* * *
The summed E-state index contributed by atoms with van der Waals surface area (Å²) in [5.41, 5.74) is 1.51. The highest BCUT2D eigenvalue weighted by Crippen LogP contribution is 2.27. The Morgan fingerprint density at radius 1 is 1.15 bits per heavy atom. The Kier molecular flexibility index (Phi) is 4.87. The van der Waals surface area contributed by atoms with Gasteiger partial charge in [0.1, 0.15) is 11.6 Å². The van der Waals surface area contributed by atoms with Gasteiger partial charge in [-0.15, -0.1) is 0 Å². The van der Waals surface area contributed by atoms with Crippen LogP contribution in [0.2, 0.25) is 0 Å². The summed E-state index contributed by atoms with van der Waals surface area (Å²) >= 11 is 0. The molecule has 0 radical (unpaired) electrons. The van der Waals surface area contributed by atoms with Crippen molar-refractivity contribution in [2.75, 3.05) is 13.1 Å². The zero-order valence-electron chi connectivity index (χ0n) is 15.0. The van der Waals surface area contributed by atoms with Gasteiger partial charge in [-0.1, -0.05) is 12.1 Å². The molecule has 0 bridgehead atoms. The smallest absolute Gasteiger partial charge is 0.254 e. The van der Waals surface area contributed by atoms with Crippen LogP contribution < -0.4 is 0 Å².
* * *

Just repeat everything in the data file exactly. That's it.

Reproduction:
The summed E-state index contributed by atoms with van der Waals surface area (Å²) in [5.41, 5.74) is 1.51. The highest BCUT2D eigenvalue weighted by Crippen LogP contribution is 2.27. The Morgan fingerprint density at radius 1 is 1.15 bits per heavy atom. The Kier molecular flexibility index (Phi) is 4.87. The van der Waals surface area contributed by atoms with Gasteiger partial charge in [0.1, 0.15) is 11.6 Å². The van der Waals surface area contributed by atoms with Gasteiger partial charge in [-0.15, -0.1) is 0 Å². The van der Waals surface area contributed by atoms with Crippen LogP contribution in [0.2, 0.25) is 0 Å². The summed E-state index contributed by atoms with van der Waals surface area (Å²) >= 11 is 0. The molecule has 0 radical (unpaired) electrons. The van der Waals surface area contributed by atoms with Crippen molar-refractivity contribution in [2.75, 3.05) is 13.1 Å². The zero-order valence-electron chi connectivity index (χ0n) is 15.0. The van der Waals surface area contributed by atoms with Gasteiger partial charge in [-0.1, -0.05) is 12.1 Å². The molecule has 0 bridgehead atoms. The smallest absolute Gasteiger partial charge is 0.254 e. The van der Waals surface area contributed by atoms with Crippen LogP contribution < -0.4 is 0 Å².